The Respondent emailed the National Arbitration Forum on November 17, 2007, saying that he knew nothing about the problem.  Someone had stolen his credit card and had used it online.  He had reported the loss to the Police in his home city.  He is a medical laboratory doctor and did not know anything about the website.


He sent a further email on November 21, 2007, saying that he was happy for the disputed domain name to be or cancelled or “whatever you want”.






The Panel finds that the Complainant has proved all the requirements of Paragraph 4(a) of the Policy and that the disputed domain name should be transferred to the Complainant.








Paragraph 15(a) of the Rules for Uniform Domain Name Dispute Resolution Policy (the “Rules”) instructs this Panel to “decide a complaint on the basis of the statements and documents submitted in accordance with the Policy, these Rules and any rules and principles of law that it deems applicable.”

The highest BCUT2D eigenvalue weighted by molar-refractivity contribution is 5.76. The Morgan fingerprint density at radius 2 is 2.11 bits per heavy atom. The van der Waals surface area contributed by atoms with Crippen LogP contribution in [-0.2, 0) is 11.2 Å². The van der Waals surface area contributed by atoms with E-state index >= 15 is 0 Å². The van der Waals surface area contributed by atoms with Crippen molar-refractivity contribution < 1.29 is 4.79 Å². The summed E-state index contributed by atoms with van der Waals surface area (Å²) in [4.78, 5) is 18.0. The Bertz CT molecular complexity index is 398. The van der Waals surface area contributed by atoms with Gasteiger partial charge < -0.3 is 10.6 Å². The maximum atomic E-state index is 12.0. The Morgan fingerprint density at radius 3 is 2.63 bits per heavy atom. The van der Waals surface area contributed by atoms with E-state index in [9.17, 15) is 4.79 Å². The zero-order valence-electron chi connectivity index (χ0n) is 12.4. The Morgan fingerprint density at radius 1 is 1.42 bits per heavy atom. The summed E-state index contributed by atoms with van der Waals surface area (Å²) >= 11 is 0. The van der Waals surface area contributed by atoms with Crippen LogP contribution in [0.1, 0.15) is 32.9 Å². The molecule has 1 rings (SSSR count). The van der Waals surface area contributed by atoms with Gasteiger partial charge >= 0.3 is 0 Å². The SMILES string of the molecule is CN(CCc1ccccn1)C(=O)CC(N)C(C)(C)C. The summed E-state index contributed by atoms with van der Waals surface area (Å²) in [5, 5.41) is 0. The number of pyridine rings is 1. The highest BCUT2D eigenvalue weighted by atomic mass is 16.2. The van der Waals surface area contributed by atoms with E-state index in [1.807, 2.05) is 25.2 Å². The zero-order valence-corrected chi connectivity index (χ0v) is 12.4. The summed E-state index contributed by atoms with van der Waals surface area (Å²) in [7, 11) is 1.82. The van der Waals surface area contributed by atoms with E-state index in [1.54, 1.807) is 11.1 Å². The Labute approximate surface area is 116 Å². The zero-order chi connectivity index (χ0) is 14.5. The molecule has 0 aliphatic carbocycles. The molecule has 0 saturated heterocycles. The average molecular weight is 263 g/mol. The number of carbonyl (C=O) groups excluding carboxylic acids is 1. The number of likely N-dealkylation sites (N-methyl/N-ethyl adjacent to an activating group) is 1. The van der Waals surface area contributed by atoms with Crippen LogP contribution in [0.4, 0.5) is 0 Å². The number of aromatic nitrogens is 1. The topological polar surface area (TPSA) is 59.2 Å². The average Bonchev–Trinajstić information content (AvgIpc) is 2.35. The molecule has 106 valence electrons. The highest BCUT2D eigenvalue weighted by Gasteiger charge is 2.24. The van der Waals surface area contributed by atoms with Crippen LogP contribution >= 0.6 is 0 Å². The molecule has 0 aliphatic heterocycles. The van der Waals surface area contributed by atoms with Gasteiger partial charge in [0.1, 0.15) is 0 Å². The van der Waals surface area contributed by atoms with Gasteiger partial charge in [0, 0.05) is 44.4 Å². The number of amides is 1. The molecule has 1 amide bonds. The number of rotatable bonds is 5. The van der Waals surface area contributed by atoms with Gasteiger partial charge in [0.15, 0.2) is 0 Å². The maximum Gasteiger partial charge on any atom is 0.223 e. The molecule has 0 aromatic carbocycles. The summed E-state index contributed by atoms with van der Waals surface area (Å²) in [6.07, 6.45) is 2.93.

Paragraph 4(a) of the Policy requires that the Complainant must prove each of the following three elements to obtain an order that a domain name should be cancelled or transferred:


(1)               the domain name registered by the Respondent is identical or confusingly similar to a trademark or service mark in which the Complainant has rights;

(2)               the Respondent has no rights or legitimate interests in respect of the domain name; and

(3)               the domain name has been registered and is being used in bad faith.